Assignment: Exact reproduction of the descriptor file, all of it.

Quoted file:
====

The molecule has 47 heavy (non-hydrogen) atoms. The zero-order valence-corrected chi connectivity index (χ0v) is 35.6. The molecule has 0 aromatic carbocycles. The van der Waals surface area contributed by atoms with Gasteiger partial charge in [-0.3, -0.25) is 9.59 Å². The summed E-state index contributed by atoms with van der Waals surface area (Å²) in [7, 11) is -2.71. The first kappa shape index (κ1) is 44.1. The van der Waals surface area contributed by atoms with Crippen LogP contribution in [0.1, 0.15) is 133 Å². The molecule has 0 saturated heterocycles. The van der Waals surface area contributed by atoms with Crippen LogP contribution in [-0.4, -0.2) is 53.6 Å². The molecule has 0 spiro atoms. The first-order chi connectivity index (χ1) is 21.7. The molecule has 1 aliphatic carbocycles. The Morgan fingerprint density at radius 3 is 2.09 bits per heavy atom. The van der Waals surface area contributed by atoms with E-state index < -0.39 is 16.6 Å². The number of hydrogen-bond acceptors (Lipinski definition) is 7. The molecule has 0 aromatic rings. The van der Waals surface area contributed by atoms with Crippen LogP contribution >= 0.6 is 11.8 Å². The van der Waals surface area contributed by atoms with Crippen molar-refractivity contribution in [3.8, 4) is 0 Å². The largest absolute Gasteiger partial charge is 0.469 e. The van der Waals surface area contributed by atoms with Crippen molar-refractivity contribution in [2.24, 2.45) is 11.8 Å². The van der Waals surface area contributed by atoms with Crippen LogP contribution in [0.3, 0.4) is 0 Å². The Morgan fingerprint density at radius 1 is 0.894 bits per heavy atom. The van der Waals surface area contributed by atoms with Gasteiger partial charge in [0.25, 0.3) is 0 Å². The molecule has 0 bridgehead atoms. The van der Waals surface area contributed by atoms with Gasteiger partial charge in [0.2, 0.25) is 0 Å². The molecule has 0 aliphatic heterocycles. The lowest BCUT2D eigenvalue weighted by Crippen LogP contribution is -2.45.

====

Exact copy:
The molecule has 47 heavy (non-hydrogen) atoms. The zero-order valence-corrected chi connectivity index (χ0v) is 35.6. The molecule has 0 aromatic carbocycles. The van der Waals surface area contributed by atoms with Gasteiger partial charge in [-0.3, -0.25) is 9.59 Å². The summed E-state index contributed by atoms with van der Waals surface area (Å²) in [7, 11) is -2.71. The first kappa shape index (κ1) is 44.1. The van der Waals surface area contributed by atoms with Crippen LogP contribution in [0.1, 0.15) is 133 Å². The molecule has 0 saturated heterocycles. The van der Waals surface area contributed by atoms with Crippen LogP contribution in [-0.4, -0.2) is 53.6 Å². The molecule has 0 spiro atoms. The first-order chi connectivity index (χ1) is 21.7. The molecule has 1 aliphatic carbocycles. The Morgan fingerprint density at radius 3 is 2.09 bits per heavy atom. The van der Waals surface area contributed by atoms with E-state index < -0.39 is 16.6 Å². The number of hydrogen-bond acceptors (Lipinski definition) is 7. The molecule has 0 aromatic rings. The van der Waals surface area contributed by atoms with Crippen LogP contribution >= 0.6 is 11.8 Å². The van der Waals surface area contributed by atoms with Crippen molar-refractivity contribution in [3.8, 4) is 0 Å². The largest absolute Gasteiger partial charge is 0.469 e. The van der Waals surface area contributed by atoms with Crippen molar-refractivity contribution in [2.24, 2.45) is 11.8 Å². The van der Waals surface area contributed by atoms with Crippen LogP contribution in [0.3, 0.4) is 0 Å². The Morgan fingerprint density at radius 1 is 0.894 bits per heavy atom. The van der Waals surface area contributed by atoms with Gasteiger partial charge in [0.25, 0.3) is 0 Å². The molecule has 0 bridgehead atoms. The van der Waals surface area contributed by atoms with Gasteiger partial charge in [0.2, 0.25) is 0 Å². The molecule has 0 aliphatic heterocycles. The lowest BCUT2D eigenvalue weighted by Crippen LogP contribution is -2.45.